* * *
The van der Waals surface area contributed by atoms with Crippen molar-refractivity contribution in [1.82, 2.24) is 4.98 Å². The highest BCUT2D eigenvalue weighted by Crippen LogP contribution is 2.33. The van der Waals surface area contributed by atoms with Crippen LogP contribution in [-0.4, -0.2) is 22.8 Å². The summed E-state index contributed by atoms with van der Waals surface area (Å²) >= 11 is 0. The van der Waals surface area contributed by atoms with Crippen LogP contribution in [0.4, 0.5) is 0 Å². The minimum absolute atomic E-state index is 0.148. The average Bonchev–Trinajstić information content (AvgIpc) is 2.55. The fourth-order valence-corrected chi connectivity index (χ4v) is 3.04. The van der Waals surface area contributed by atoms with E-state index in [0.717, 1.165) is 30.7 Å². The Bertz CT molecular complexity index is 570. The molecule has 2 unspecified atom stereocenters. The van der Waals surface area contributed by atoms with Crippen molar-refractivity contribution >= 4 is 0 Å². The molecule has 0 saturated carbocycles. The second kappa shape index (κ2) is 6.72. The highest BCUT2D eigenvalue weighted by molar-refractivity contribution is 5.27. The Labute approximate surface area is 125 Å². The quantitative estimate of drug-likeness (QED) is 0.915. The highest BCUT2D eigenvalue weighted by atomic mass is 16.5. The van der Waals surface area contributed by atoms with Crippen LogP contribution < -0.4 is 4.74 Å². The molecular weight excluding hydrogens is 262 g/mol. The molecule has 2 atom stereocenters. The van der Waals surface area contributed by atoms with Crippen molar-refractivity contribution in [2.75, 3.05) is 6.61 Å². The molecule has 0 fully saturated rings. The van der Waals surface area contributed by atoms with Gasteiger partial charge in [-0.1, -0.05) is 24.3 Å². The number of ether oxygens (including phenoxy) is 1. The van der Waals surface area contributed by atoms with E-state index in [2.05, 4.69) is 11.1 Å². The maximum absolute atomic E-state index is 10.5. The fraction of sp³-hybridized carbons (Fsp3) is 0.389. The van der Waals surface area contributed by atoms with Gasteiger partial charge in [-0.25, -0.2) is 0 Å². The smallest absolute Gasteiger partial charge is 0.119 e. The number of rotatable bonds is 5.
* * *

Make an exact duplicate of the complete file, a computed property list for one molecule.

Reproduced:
The van der Waals surface area contributed by atoms with Crippen molar-refractivity contribution in [1.82, 2.24) is 4.98 Å². The highest BCUT2D eigenvalue weighted by Crippen LogP contribution is 2.33. The van der Waals surface area contributed by atoms with Crippen LogP contribution in [-0.4, -0.2) is 22.8 Å². The summed E-state index contributed by atoms with van der Waals surface area (Å²) >= 11 is 0. The van der Waals surface area contributed by atoms with Crippen LogP contribution in [0.4, 0.5) is 0 Å². The minimum absolute atomic E-state index is 0.148. The average Bonchev–Trinajstić information content (AvgIpc) is 2.55. The fourth-order valence-corrected chi connectivity index (χ4v) is 3.04. The van der Waals surface area contributed by atoms with E-state index in [0.717, 1.165) is 30.7 Å². The Bertz CT molecular complexity index is 570. The molecule has 2 unspecified atom stereocenters. The van der Waals surface area contributed by atoms with Crippen molar-refractivity contribution >= 4 is 0 Å². The molecule has 0 saturated carbocycles. The second kappa shape index (κ2) is 6.72. The highest BCUT2D eigenvalue weighted by molar-refractivity contribution is 5.27. The Labute approximate surface area is 125 Å². The quantitative estimate of drug-likeness (QED) is 0.915. The highest BCUT2D eigenvalue weighted by atomic mass is 16.5. The van der Waals surface area contributed by atoms with Crippen LogP contribution < -0.4 is 4.74 Å². The molecular weight excluding hydrogens is 262 g/mol. The molecule has 2 atom stereocenters. The van der Waals surface area contributed by atoms with Crippen molar-refractivity contribution in [2.75, 3.05) is 6.61 Å². The molecule has 0 fully saturated rings. The van der Waals surface area contributed by atoms with Gasteiger partial charge in [-0.1, -0.05) is 24.3 Å². The number of ether oxygens (including phenoxy) is 1. The van der Waals surface area contributed by atoms with E-state index in [2.05, 4.69) is 11.1 Å². The maximum absolute atomic E-state index is 10.5. The fraction of sp³-hybridized carbons (Fsp3) is 0.389. The van der Waals surface area contributed by atoms with Gasteiger partial charge in [-0.25, -0.2) is 0 Å². The smallest absolute Gasteiger partial charge is 0.119 e. The number of rotatable bonds is 5.